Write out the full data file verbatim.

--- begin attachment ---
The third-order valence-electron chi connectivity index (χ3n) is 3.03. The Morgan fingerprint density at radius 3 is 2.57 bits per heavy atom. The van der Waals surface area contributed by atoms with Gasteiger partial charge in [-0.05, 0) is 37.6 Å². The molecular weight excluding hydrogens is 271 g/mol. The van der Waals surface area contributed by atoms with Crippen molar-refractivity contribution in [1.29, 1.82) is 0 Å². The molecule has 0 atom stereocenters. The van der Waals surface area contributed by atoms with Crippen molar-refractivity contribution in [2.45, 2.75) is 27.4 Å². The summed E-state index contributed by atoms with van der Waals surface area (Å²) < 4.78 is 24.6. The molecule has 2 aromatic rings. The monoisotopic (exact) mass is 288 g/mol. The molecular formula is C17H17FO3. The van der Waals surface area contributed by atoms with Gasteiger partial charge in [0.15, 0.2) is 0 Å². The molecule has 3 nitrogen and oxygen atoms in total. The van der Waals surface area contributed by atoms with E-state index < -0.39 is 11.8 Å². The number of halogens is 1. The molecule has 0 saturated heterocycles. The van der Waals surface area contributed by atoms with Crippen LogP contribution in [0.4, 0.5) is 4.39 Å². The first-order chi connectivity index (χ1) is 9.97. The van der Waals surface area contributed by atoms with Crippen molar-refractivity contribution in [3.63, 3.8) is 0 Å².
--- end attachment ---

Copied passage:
The third-order valence-electron chi connectivity index (χ3n) is 3.03. The Morgan fingerprint density at radius 3 is 2.57 bits per heavy atom. The van der Waals surface area contributed by atoms with Gasteiger partial charge in [-0.05, 0) is 37.6 Å². The molecular weight excluding hydrogens is 271 g/mol. The van der Waals surface area contributed by atoms with Crippen molar-refractivity contribution in [1.29, 1.82) is 0 Å². The molecule has 0 atom stereocenters. The van der Waals surface area contributed by atoms with Crippen molar-refractivity contribution in [2.45, 2.75) is 27.4 Å². The summed E-state index contributed by atoms with van der Waals surface area (Å²) < 4.78 is 24.6. The molecule has 2 aromatic rings. The monoisotopic (exact) mass is 288 g/mol. The molecular formula is C17H17FO3. The van der Waals surface area contributed by atoms with Gasteiger partial charge in [0.15, 0.2) is 0 Å². The molecule has 3 nitrogen and oxygen atoms in total. The van der Waals surface area contributed by atoms with E-state index < -0.39 is 11.8 Å². The number of halogens is 1. The molecule has 0 saturated heterocycles. The van der Waals surface area contributed by atoms with Crippen LogP contribution in [0.4, 0.5) is 4.39 Å². The first-order chi connectivity index (χ1) is 9.97. The van der Waals surface area contributed by atoms with Crippen molar-refractivity contribution in [3.63, 3.8) is 0 Å².